News & Reviews News Wire CN, Norfolk Southern announce new cross-border domestic intermodal service

CN, Norfolk Southern announce new cross-border domestic intermodal service

By Bill Stephens | September 11, 2023

Service will rely on new steel wheel interchange in Detroit and Chicago when it begins in October

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This map shows the routes that new Canadian National and Norfolk Southern cross-border domestic intermodal service will use when it begins in October 2023. CN, NS

Canadian National and Norfolk Southern have teamed up for new cross-border domestic interline intermodal service that will link Atlanta with six Canadian locations and Kansas City, Mo., with Toronto and Montreal.

The service, announced today, will launch on Oct. 2 with new steel-wheel interchanges in Detroit and Chicago, the railroads said. The service will connect Atlanta with Calgary and Edmonton, Alberta; Vancouver, British Columbia; Winnipeg, Manitoba; and Toronto and Montreal.

“This new CN-Norfolk Southern domestic intermodal service combines premier intermodal choices for our shared customers,” Norfolk Southern CEO Alan Shaw said in a statement. “Designed with customer-centricity top of mind, it simplifies their processes, enabling smoother rail shipments between Canada, Kansas City, and Atlanta.”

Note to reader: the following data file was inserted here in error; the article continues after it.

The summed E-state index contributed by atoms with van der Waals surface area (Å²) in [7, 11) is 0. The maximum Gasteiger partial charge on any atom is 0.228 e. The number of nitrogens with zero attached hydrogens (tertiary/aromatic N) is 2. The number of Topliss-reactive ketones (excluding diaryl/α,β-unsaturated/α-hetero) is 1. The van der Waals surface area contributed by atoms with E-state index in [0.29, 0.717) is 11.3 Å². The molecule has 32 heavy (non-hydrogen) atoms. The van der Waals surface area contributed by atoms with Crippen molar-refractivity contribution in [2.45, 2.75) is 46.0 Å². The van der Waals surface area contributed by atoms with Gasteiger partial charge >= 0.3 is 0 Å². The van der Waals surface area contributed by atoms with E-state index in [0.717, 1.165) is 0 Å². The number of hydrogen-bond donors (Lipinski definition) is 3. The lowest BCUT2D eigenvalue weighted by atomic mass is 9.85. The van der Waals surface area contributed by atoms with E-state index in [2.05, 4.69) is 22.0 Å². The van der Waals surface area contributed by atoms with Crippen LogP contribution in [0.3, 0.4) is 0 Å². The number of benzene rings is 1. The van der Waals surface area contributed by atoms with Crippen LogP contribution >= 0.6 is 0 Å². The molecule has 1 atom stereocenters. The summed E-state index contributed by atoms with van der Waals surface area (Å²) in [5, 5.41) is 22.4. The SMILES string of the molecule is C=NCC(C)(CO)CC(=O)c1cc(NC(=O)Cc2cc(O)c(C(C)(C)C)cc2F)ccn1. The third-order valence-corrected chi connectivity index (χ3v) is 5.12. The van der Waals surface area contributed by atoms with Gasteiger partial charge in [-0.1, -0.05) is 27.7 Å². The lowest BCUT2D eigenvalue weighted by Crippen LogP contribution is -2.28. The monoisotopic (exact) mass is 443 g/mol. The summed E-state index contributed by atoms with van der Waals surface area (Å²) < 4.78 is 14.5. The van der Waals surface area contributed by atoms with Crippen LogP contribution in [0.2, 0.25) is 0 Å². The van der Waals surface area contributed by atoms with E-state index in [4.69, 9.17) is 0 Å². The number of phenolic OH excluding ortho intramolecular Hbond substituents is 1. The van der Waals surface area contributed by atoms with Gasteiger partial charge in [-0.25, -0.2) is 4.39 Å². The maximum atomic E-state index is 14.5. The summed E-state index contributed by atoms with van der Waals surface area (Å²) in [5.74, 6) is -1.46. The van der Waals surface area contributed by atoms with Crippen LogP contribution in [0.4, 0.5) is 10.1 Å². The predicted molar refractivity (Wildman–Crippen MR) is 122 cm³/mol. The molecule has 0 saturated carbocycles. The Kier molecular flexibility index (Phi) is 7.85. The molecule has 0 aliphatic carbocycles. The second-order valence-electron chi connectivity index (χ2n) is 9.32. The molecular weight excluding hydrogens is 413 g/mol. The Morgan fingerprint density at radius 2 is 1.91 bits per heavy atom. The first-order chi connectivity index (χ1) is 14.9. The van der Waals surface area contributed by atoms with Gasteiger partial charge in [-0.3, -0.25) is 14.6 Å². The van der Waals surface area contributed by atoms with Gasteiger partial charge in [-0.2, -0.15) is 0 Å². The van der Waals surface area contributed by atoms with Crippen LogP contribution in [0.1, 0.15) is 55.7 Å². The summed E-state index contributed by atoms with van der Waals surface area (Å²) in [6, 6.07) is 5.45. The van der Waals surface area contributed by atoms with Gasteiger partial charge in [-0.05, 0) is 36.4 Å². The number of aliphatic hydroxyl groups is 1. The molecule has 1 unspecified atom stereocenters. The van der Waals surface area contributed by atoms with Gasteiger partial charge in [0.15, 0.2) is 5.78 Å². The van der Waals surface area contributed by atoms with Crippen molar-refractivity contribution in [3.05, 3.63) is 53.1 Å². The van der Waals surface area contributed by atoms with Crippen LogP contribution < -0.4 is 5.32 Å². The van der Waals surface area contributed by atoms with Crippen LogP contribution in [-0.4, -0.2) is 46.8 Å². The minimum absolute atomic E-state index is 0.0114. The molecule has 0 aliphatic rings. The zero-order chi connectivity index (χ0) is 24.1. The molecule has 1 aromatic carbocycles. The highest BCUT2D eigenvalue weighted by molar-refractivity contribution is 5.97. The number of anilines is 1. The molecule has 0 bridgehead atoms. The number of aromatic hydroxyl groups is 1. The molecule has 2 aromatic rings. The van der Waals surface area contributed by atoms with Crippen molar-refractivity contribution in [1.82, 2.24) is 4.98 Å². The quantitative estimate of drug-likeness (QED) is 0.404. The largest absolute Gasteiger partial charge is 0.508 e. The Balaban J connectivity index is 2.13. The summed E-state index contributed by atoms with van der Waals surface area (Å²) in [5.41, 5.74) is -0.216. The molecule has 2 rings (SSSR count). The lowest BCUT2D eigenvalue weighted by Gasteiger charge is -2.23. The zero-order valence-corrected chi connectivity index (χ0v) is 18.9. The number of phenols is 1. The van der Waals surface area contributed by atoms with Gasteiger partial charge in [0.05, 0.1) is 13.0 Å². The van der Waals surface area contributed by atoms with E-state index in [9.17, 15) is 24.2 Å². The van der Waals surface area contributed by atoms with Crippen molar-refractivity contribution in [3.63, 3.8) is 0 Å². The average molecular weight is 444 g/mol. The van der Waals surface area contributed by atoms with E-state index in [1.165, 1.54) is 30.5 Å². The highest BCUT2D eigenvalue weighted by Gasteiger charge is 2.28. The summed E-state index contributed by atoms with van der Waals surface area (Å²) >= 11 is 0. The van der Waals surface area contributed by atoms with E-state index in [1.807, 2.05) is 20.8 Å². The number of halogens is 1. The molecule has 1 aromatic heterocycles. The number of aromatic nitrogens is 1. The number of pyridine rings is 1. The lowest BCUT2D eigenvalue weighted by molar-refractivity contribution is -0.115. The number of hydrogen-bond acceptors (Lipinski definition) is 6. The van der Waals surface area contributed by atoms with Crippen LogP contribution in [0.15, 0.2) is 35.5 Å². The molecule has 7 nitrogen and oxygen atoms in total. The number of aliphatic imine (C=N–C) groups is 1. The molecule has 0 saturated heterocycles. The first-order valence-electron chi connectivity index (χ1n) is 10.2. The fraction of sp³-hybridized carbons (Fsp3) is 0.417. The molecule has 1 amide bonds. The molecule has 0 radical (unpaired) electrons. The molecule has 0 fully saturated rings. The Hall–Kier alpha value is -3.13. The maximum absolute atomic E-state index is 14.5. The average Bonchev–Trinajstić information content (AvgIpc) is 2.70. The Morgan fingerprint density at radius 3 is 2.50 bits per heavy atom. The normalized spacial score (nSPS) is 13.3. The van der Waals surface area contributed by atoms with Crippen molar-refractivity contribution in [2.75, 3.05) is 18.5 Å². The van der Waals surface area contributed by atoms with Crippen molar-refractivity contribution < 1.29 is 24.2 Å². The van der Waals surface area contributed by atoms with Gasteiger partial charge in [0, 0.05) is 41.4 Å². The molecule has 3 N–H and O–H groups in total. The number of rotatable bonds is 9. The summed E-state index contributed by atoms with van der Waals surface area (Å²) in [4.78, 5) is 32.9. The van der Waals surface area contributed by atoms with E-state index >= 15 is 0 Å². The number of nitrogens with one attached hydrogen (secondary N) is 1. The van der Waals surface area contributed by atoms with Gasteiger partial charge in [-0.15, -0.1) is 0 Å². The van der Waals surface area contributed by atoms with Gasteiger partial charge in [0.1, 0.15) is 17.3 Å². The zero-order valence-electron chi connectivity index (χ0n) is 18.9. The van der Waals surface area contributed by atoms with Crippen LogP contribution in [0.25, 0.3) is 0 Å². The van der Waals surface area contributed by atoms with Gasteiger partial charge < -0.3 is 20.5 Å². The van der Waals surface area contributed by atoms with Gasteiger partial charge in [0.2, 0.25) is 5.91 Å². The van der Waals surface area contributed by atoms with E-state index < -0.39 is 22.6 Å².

The new service will give CN its first access to Kansas City, something it had sought through its failed acquisition of Kansas City Southern and later as part of regulatory review of the Canadian Pacific-KCS merger.

“CN is pleased to provide customers enhanced market access with the launch of another new intermodal product,” CN CEO Tracy Robinson said in a statement. “The reliable, cost-effective, and truck-competitive service will help our customers shift more business onto rail.”

In May CN tied its intermodal network in Detroit and Canada to Mexico via new Falcon Premium service offered in conjunction with Union Pacific and Ferromex via Chicago.

The daily service with NS will connect Toronto and Atlanta in 3.7 days northbound and 3.3 days southbound, while Toronto-Kansas City transit times will be 3.8 days eastbound and 3.6 days westbound. Full schedules are available here.